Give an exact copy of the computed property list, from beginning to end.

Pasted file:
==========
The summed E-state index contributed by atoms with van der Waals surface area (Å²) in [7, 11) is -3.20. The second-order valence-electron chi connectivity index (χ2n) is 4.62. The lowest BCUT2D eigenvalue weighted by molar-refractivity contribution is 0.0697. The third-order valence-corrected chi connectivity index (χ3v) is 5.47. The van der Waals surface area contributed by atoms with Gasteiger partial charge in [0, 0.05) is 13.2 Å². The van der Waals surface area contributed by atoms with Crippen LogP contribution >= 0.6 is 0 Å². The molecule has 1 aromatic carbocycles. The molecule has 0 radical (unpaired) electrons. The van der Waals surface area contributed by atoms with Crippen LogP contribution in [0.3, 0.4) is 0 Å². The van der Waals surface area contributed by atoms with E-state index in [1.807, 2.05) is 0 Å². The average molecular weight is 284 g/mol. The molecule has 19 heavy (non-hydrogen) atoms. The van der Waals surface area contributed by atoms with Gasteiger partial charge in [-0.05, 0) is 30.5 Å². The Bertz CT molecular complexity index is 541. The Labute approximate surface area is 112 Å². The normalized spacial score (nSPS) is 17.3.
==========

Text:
The summed E-state index contributed by atoms with van der Waals surface area (Å²) in [7, 11) is -3.20. The second-order valence-electron chi connectivity index (χ2n) is 4.62. The lowest BCUT2D eigenvalue weighted by molar-refractivity contribution is 0.0697. The third-order valence-corrected chi connectivity index (χ3v) is 5.47. The van der Waals surface area contributed by atoms with Gasteiger partial charge in [0, 0.05) is 13.2 Å². The van der Waals surface area contributed by atoms with Crippen LogP contribution >= 0.6 is 0 Å². The molecule has 1 aromatic carbocycles. The molecule has 0 radical (unpaired) electrons. The van der Waals surface area contributed by atoms with Crippen LogP contribution in [0.3, 0.4) is 0 Å². The van der Waals surface area contributed by atoms with E-state index in [1.807, 2.05) is 0 Å². The average molecular weight is 284 g/mol. The molecule has 19 heavy (non-hydrogen) atoms. The van der Waals surface area contributed by atoms with Gasteiger partial charge in [-0.05, 0) is 30.5 Å². The Bertz CT molecular complexity index is 541. The Labute approximate surface area is 112 Å². The normalized spacial score (nSPS) is 17.3.